Family violence therapists: Personal and social resources, role competence, secondary traumatization, and burnout

Anat Ben-Porat, Haya Itzhaky

Research output: Chapter in Book/Report/Conference proceedingChapterpeer-review

2 Scopus citations

Abstract

The study examined the relationship between personal resources (self-esteem and mastery), social resources (social, colleague, and managerial support) and perceived role competence on the one hand, and secondary traumatization and burnout on the other among family violence therapists. The research population consisted of 143 social workers employed at family violence prevention centers and at battered women's shelters in Israel. The findings revealed that self-esteem, mastery, social support, and colleague support correlated negatively and significantly with secondary traumatization and the burnout. The findings further revealed that knowledge/ problem solving ability and influence, which are components of role competence, correlated negatively and significantly with secondary traumatization and burnout. Finally, managerial support did not correlate significantly with secondary traumatization and burnout. A high intercorrelation was found between secondary traumatization and burnout.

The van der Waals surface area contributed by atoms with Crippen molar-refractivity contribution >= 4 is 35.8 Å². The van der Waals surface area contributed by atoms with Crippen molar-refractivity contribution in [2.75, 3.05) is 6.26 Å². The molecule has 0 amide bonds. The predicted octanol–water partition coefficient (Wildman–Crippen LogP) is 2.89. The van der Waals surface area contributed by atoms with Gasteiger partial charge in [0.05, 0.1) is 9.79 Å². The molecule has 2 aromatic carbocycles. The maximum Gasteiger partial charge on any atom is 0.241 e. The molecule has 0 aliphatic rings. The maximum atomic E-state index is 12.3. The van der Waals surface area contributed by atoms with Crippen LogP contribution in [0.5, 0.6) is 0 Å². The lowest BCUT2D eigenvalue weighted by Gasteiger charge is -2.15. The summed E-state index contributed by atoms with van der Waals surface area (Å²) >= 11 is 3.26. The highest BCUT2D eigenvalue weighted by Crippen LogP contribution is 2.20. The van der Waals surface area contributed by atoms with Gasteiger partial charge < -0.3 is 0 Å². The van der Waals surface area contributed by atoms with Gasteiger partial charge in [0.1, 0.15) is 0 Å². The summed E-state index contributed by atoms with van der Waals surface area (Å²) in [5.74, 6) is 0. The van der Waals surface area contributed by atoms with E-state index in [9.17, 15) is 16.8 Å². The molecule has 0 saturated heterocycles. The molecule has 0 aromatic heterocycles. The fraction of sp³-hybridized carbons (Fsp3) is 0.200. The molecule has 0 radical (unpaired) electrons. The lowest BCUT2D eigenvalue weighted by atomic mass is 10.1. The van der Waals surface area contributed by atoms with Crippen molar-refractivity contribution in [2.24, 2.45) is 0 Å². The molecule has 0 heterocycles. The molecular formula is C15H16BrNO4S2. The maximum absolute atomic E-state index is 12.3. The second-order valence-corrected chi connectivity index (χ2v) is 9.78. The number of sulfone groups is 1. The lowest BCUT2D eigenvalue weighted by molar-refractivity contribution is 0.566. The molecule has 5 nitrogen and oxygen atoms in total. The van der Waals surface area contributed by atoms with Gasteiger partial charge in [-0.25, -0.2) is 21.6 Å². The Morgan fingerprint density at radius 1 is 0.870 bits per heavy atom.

Original languageEnglish
Title of host publicationPsychology of Burnout
Subtitle of host publicationPredictors and Coping Mechanisms
PublisherNova Science Publishers, Inc.
Pages215-228
Number of pages14
ISBN (Print)9781608760107
StatePublished - 2011

Keywords

  • Burnout
  • Family violence
  • Mastery.
  • Role competence
  • Secondary traumatization
  • Self-esteem
  • Social support

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